DPLF works on judicial independence and transparency in Central America and Panama


The Due Process of Law Foundation (DPLF) is working hard to monitor and evaluate judicial independence of Central America.

Judicial independence and transparency do not go hand-in-hand in Central America. This is the first conclusion we can draw from the most recent DPLF study: “Law vs Reality. Independence and judicial transparency in Central America and Panama”. The second conclusion is that there is a considerable gap between policy and its effectiveness, which is most notacible in regards to judicial independence: although there is a legal framework to guarantee it, this guarantee is not met in practice. There are various reasons for this, among others, the lack of mechanisms to enforce the rules and the existence of a political culture of disrespect for the law.

This study has an empirical base which affirms the best bases for judicial independence in the region. This research was conducted in the six Central American countries (Costa Rica, El Salvador, Guatemala, Honduras, Nicaragua and Panama) according to a methodology of indicators and a thematic guide that allowed comparisons with homogenous criteria and showed the persistence of common problems, such as the politicization of the system and the appointment process, and the excessive power of the Supreme Court that threatens internal independence and limits transparency and accountability.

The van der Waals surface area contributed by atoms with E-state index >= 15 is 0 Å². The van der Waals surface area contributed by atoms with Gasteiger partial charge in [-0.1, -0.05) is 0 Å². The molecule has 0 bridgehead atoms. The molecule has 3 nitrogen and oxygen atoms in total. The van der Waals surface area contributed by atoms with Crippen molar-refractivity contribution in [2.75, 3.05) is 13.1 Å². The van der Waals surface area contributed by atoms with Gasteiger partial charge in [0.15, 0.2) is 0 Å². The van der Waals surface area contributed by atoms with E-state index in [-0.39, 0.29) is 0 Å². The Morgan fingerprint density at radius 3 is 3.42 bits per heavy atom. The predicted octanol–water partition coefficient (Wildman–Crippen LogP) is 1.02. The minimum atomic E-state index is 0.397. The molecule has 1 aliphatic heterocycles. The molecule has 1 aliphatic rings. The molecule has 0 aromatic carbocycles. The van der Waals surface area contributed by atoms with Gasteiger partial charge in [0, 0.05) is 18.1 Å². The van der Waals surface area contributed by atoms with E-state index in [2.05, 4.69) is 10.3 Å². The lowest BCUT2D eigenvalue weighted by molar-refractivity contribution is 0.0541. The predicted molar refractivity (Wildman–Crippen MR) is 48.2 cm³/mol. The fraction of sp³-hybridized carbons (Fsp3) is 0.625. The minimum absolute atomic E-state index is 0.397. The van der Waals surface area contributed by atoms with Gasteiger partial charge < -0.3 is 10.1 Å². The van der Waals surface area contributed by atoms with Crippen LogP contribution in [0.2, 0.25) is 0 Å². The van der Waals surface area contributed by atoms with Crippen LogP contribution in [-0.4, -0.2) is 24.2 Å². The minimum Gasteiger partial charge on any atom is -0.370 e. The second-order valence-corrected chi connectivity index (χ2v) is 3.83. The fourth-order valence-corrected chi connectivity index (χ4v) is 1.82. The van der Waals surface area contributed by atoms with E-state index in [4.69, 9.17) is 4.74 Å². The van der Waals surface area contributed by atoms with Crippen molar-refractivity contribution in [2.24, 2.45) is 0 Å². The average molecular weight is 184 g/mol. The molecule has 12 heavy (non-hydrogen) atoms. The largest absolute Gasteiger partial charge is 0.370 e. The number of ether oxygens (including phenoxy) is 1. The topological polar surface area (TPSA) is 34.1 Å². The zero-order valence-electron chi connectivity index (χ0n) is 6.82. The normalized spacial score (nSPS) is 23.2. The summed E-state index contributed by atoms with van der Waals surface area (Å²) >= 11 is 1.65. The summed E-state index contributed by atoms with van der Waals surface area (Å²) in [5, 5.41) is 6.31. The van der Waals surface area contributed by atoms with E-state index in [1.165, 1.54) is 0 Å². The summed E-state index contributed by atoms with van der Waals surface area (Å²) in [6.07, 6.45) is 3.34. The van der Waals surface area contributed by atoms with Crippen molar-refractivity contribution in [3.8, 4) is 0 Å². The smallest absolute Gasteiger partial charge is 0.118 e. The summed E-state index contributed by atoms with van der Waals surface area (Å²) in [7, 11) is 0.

One of the main contributions of this study is that it breaks down the elements that make up both external and internal judicial independence, and identifies – for each country –the barriers that limit their full capacity.

Read the full report here. (comparative report, conlcusions, recommendations and methodologies)

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Passionate about justice and the rule of law in Central America? Apply for a World Justice Challenge grant!


There is one week left to apply to the World Justice Challenge, a seed-grant competition designed to inspire practical programs that advance justice and the rule of law. An initiative of the World Justice Project (WJP), the competition is designed to inspire individuals to take action to advance justice where they live or work by identifying where the rule of law is weak and creating a practical solution. Proposals may be created independently or in partnership with other organizations.

Selected programs will be supported by:

  • Modest seed grants—a typical seed grant is $10,000 to $25,000
  • Connections to key individuals in the WJP’s global network
  • Increased visibility through media and communications support

Previous grantees have included:

All programs are catalogued in the WJP’s Program Library, where visitors can find inspiration to create, replicate or adapt an idea in their own country.

Since its founding, the WJP has provided over $1,000,000 in financial, communications, and network support for programs to advance the rule of law on five continents. These programs—led by farmers, artists, engineers, etc.—show the diversity of approaches to strengthen the rule of law around the world.

The deadline to apply to the World Justice Challenge is January 15, 2014. Approximately 10 grantees will be selected.

For more information on how to apply, visit the World Justice Challenge or contact worldjusticechallenge@wjpnet.org.

About the blog:
This blog was created to support the Central America Network and encourage dialogue around relevant research, news and poverty alleviation efforts in the region.
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